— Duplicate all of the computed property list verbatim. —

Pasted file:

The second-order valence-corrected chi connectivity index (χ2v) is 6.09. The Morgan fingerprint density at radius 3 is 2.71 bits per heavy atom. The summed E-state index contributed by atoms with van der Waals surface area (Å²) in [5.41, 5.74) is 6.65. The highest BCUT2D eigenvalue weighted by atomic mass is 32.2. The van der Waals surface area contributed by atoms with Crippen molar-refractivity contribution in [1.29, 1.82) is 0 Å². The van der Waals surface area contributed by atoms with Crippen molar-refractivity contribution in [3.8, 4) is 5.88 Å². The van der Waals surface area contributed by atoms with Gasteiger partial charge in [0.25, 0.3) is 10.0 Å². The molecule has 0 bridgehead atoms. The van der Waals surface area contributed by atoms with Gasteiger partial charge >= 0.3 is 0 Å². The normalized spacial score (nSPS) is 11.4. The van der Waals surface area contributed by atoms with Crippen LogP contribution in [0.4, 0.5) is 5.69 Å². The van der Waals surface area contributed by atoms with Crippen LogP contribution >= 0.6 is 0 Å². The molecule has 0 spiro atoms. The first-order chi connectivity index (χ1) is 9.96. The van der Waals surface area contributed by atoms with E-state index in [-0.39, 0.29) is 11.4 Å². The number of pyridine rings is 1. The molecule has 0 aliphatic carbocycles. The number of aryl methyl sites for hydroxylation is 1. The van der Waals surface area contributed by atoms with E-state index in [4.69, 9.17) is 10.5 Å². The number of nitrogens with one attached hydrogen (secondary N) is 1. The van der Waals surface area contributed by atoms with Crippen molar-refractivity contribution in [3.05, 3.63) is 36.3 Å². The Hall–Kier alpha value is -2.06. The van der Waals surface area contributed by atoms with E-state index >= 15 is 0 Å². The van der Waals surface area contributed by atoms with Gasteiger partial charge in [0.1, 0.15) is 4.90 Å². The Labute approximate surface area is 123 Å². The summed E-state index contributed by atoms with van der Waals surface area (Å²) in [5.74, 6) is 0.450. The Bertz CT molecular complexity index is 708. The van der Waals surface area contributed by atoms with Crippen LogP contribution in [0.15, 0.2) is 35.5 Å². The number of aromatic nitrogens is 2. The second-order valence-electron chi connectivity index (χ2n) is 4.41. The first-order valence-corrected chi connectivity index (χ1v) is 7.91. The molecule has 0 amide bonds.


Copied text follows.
The second-order valence-corrected chi connectivity index (χ2v) is 6.09. The Morgan fingerprint density at radius 3 is 2.71 bits per heavy atom. The summed E-state index contributed by atoms with van der Waals surface area (Å²) in [5.41, 5.74) is 6.65. The highest BCUT2D eigenvalue weighted by atomic mass is 32.2. The van der Waals surface area contributed by atoms with Crippen molar-refractivity contribution in [1.29, 1.82) is 0 Å². The van der Waals surface area contributed by atoms with Crippen molar-refractivity contribution in [3.8, 4) is 5.88 Å². The van der Waals surface area contributed by atoms with Gasteiger partial charge in [0.25, 0.3) is 10.0 Å². The molecule has 0 bridgehead atoms. The van der Waals surface area contributed by atoms with Gasteiger partial charge >= 0.3 is 0 Å². The normalized spacial score (nSPS) is 11.4. The van der Waals surface area contributed by atoms with Crippen LogP contribution in [0.4, 0.5) is 5.69 Å². The van der Waals surface area contributed by atoms with Crippen LogP contribution >= 0.6 is 0 Å². The molecule has 0 spiro atoms. The first-order chi connectivity index (χ1) is 9.96. The van der Waals surface area contributed by atoms with E-state index in [-0.39, 0.29) is 11.4 Å². The number of pyridine rings is 1. The molecule has 0 aliphatic carbocycles. The number of aryl methyl sites for hydroxylation is 1. The van der Waals surface area contributed by atoms with E-state index in [4.69, 9.17) is 10.5 Å². The number of nitrogens with one attached hydrogen (secondary N) is 1. The van der Waals surface area contributed by atoms with Crippen molar-refractivity contribution in [3.05, 3.63) is 36.3 Å². The Hall–Kier alpha value is -2.06. The van der Waals surface area contributed by atoms with E-state index >= 15 is 0 Å². The van der Waals surface area contributed by atoms with Gasteiger partial charge in [0.1, 0.15) is 4.90 Å². The Labute approximate surface area is 123 Å². The summed E-state index contributed by atoms with van der Waals surface area (Å²) in [5.74, 6) is 0.450. The Bertz CT molecular complexity index is 708. The van der Waals surface area contributed by atoms with Crippen LogP contribution in [0.15, 0.2) is 35.5 Å². The number of aromatic nitrogens is 2. The second-order valence-electron chi connectivity index (χ2n) is 4.41. The first-order valence-corrected chi connectivity index (χ1v) is 7.91. The molecule has 0 amide bonds.